Viewing Globular Clusters

With so many different objects to look at in the night sky, it can be hard to decide what to look at first. All objects are unique and neat to see, be it galaxies, planets, or nebulae. Then there are the globular star clusters which are groups of thousands of stars gravitationally bound to each other, packed into a globular ball around a hundred light years across.

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M80 globular cluster in the constellation Scorpius

These clusters of stars are different from the open clusters, which only contain a few dozen loosely bound stars. The stars in the globular clusters are amongst the oldest stars we’ve discovered, aging between 12 and 13 billion years. Most of the 100+ known globular clusters also orbit our galaxy fairly far away from us, usually between 20 or 30 thousand light years away or more.

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M5 globular cluster in the constellation Serpens

Globular clusters are good targets for beginners because they’re fairly bright and can be easy to find. Several of the globular clusters can be seen in a very dark sky with your naked eyes, as they’re pretty bright for a deep space object. They can also be seen in binoculars and will appear as fuzzy stars somewhat larger than the stars you find nearby. To get the maximum viewing pleasure from globular clusters, using a telescope is a must.

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M22 globular cluster in the constellation Sagittarius

A few nice benefits of viewing globular clusters is that they hold up very well under high magnification, and can even be seen in a finding-scope. You can start out with small magnification, say 30x-40x to initially spot one. Even under lower magnification, you can see individual stars near the edges.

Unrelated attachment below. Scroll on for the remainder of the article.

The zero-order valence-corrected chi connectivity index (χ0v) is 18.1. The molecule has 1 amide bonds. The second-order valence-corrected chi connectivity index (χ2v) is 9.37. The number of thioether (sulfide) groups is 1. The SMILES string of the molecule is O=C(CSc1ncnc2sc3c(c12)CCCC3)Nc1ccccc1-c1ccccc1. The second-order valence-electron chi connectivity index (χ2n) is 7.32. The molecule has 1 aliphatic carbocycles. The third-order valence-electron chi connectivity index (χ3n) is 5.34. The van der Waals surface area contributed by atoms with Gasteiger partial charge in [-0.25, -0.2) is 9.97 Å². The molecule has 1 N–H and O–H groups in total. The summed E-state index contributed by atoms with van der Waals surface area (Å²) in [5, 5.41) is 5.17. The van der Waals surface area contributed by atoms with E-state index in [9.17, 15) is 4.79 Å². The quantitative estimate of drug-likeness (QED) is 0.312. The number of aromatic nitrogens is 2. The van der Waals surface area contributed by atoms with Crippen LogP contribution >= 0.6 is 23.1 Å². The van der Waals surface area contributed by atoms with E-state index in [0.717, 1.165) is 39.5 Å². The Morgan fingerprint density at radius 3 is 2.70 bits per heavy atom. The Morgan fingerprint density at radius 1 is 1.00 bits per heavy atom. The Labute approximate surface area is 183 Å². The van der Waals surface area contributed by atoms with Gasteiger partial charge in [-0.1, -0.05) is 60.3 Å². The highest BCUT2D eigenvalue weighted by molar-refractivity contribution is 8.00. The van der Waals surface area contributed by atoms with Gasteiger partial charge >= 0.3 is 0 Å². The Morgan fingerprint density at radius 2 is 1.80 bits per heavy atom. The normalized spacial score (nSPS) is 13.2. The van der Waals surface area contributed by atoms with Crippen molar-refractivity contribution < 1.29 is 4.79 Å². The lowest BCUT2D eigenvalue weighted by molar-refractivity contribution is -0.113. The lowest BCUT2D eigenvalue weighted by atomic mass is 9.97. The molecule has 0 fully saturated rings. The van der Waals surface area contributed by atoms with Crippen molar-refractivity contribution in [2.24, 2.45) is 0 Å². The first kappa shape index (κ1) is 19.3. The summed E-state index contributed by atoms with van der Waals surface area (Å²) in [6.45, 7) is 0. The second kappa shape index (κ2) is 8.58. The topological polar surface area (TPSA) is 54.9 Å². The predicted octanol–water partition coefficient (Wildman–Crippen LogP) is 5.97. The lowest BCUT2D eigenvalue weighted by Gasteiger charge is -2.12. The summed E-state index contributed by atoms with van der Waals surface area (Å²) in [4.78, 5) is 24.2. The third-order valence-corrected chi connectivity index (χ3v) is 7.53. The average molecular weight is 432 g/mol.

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M13 globular cluster in the constellation Hercules

Once you’ve found your target, increase the magnification to say 100x-150x. You will then be able to make out individual stars within the center of the cluster. Hundreds and hundreds of stars! For those with larger telescopes, like an 8 or 10 inch, go for the gold and up the magnification even more to 200x-250x. At that point, the globular shape starts to break down somewhat as now thousands of individual stars can be made out!

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M2 globular cluster in the constellation Aquarius

All the Messier globular clusters are great for viewing, but a few stand out more than the others due to size, brightness, and ease of finding. A few of my personal favorites include M13, M22, M4 and M5. They’re among the brightest, and you can use a lot of magnification to really coax out the beauty of these globular clusters. There are also some NGC globulars out there as well that are a bit dimmer and a little trickier to find. There’s even the very bright Omega Centauri star cluster that can be seen with the naked eye in southern latitudes.

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M15 globular cluster in the constellation Pegasus

Viewing celestial objects in the night sky can be amazing. Each type of object is a unique view that only the cosmos can provide. Globular star clusters are no exception. With so many stars in all directions in the night sky, it’s really neat to see so many packed in a relatively small space, and its also hard to fathom that most of the stars you see in the globular clusters are triple the age of our planet. So, as you ponder what to aim your telescope at, consider the awesome sight that a globular star cluster may behold!

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